National Fisherman

FAIRFIELD -- With their spiky, armor-plated shells, they look like miniature tanks mounting a surprise invasion on local beaches -- except they have been at it for nearly a half-billion years.

But the American horseshoe crab, the homely, humble distant relative of ancient trilobites, has fallen on hard times. They're harvested for bait, their blood is collected for medical science, and their numbers are dwindling in places along the Eastern Seaboard, as well as in Asia.

Sacred Heart University, which for years has studied the horseshoe crabs of Long Island Sound, has formed a partnership with Mystic Aquarium's research arm to better understand the stresses facing the living fossils.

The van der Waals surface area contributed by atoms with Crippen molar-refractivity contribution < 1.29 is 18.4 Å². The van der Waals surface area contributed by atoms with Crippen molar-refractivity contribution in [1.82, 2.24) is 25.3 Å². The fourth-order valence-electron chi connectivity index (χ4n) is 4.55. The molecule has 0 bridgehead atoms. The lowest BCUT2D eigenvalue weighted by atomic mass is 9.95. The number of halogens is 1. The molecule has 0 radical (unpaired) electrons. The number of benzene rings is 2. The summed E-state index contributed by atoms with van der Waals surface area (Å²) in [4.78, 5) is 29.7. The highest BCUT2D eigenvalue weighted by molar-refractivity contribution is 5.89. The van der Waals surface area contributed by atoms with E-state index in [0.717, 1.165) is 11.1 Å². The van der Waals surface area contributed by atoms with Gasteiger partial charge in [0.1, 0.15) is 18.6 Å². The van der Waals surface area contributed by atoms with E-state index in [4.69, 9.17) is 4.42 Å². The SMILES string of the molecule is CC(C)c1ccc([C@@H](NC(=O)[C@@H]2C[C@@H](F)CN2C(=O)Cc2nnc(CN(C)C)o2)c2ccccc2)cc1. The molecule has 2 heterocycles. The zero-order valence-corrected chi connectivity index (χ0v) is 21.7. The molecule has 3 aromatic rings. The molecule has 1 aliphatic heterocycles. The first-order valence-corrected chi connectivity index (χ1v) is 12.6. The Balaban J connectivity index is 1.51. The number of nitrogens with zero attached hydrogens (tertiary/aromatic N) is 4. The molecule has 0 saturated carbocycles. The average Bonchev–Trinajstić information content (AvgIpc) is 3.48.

Read the full story at Stamford Advocate>>

National Fisherman Live

National Fisherman Live: 11/06/14

In this episode:

NOAA report touts 2013 landings, value increases
Panama fines GM salmon company Aquabounty
Gulf council passes Reef Fish Amendment 40
Maine elver quota cut by 2,000 pounds
Offshore mussel farm would be East Coast’s first

 

Inside the Industry

Fishermen in Western Australia captured astonishing footage this week as a five-meter-long great white shark tried to steal their catch, ramming into the side of their boat.
 
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EAST SAND ISLAND, Oregon—Alexa Piggott is crawling through a dark, dusty, narrow tunnel on this 62-acre island at the mouth of the Columbia River. On the ground above her head sit thousands of seabirds. Piggott, a crew leader with Bird Research Northwest, is headed for an observation blind from which she'll be able to count them.
 
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